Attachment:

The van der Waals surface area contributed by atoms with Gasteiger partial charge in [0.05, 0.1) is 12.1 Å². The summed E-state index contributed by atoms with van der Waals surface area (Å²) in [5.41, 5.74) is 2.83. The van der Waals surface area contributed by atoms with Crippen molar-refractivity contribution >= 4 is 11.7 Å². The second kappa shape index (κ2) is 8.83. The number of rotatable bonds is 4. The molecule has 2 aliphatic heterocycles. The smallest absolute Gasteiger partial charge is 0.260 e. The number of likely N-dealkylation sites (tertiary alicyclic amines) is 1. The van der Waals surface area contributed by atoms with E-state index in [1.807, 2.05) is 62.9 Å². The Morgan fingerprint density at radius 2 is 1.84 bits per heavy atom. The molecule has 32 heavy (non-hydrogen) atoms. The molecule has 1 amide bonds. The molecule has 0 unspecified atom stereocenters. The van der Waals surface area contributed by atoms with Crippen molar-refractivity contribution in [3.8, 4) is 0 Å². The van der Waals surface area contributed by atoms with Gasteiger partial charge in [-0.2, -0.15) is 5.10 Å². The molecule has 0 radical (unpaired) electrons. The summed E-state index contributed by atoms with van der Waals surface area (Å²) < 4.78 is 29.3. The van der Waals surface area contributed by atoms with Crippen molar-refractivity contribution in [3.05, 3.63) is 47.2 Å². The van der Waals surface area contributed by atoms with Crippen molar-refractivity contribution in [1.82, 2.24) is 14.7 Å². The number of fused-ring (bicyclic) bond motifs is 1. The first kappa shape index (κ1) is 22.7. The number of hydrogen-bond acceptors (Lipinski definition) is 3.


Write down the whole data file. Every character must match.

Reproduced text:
The van der Waals surface area contributed by atoms with Gasteiger partial charge in [0.05, 0.1) is 12.1 Å². The summed E-state index contributed by atoms with van der Waals surface area (Å²) in [5.41, 5.74) is 2.83. The van der Waals surface area contributed by atoms with Crippen molar-refractivity contribution >= 4 is 11.7 Å². The second kappa shape index (κ2) is 8.83. The number of rotatable bonds is 4. The molecule has 2 aliphatic heterocycles. The smallest absolute Gasteiger partial charge is 0.260 e. The number of likely N-dealkylation sites (tertiary alicyclic amines) is 1. The van der Waals surface area contributed by atoms with E-state index in [1.807, 2.05) is 62.9 Å². The Morgan fingerprint density at radius 2 is 1.84 bits per heavy atom. The molecule has 32 heavy (non-hydrogen) atoms. The molecule has 1 amide bonds. The molecule has 0 unspecified atom stereocenters. The van der Waals surface area contributed by atoms with Crippen molar-refractivity contribution in [3.8, 4) is 0 Å². The van der Waals surface area contributed by atoms with Gasteiger partial charge in [-0.2, -0.15) is 5.10 Å². The molecule has 0 radical (unpaired) electrons. The summed E-state index contributed by atoms with van der Waals surface area (Å²) < 4.78 is 29.3. The van der Waals surface area contributed by atoms with Crippen molar-refractivity contribution in [3.05, 3.63) is 47.2 Å². The van der Waals surface area contributed by atoms with Crippen molar-refractivity contribution in [1.82, 2.24) is 14.7 Å². The number of fused-ring (bicyclic) bond motifs is 1. The first kappa shape index (κ1) is 22.7. The number of hydrogen-bond acceptors (Lipinski definition) is 3.